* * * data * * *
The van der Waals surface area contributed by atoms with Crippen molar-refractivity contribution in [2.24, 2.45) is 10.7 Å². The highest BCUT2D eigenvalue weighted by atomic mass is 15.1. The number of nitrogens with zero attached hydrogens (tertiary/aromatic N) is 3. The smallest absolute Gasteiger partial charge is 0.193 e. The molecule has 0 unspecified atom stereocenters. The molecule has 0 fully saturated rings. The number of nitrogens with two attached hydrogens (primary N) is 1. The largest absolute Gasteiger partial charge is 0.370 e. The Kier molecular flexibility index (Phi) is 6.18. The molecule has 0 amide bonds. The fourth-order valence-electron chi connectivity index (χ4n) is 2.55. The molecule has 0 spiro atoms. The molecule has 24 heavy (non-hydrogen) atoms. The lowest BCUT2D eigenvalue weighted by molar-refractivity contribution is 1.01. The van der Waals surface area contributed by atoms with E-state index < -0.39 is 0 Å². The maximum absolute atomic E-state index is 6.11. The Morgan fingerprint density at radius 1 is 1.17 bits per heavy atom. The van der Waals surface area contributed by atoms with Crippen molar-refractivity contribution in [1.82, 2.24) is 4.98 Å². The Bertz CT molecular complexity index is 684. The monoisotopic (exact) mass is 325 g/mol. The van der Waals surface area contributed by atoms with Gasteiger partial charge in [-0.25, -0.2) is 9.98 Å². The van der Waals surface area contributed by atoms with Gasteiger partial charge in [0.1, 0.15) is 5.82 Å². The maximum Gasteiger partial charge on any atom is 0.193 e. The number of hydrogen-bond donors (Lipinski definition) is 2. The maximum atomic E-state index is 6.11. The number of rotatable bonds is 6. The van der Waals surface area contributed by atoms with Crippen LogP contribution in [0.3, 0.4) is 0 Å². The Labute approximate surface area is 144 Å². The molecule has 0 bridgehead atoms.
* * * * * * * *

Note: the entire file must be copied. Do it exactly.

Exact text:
The van der Waals surface area contributed by atoms with Crippen molar-refractivity contribution in [2.24, 2.45) is 10.7 Å². The highest BCUT2D eigenvalue weighted by atomic mass is 15.1. The number of nitrogens with zero attached hydrogens (tertiary/aromatic N) is 3. The smallest absolute Gasteiger partial charge is 0.193 e. The molecule has 0 unspecified atom stereocenters. The molecule has 0 fully saturated rings. The number of nitrogens with two attached hydrogens (primary N) is 1. The largest absolute Gasteiger partial charge is 0.370 e. The Kier molecular flexibility index (Phi) is 6.18. The molecule has 0 amide bonds. The fourth-order valence-electron chi connectivity index (χ4n) is 2.55. The molecule has 0 spiro atoms. The molecule has 24 heavy (non-hydrogen) atoms. The lowest BCUT2D eigenvalue weighted by molar-refractivity contribution is 1.01. The van der Waals surface area contributed by atoms with E-state index < -0.39 is 0 Å². The maximum absolute atomic E-state index is 6.11. The Morgan fingerprint density at radius 1 is 1.17 bits per heavy atom. The van der Waals surface area contributed by atoms with Crippen molar-refractivity contribution in [1.82, 2.24) is 4.98 Å². The Bertz CT molecular complexity index is 684. The monoisotopic (exact) mass is 325 g/mol. The van der Waals surface area contributed by atoms with Gasteiger partial charge in [-0.25, -0.2) is 9.98 Å². The van der Waals surface area contributed by atoms with Gasteiger partial charge in [0.1, 0.15) is 5.82 Å². The maximum Gasteiger partial charge on any atom is 0.193 e. The number of hydrogen-bond donors (Lipinski definition) is 2. The maximum atomic E-state index is 6.11. The number of rotatable bonds is 6. The van der Waals surface area contributed by atoms with Crippen LogP contribution in [0.3, 0.4) is 0 Å². The Labute approximate surface area is 144 Å². The molecule has 0 bridgehead atoms.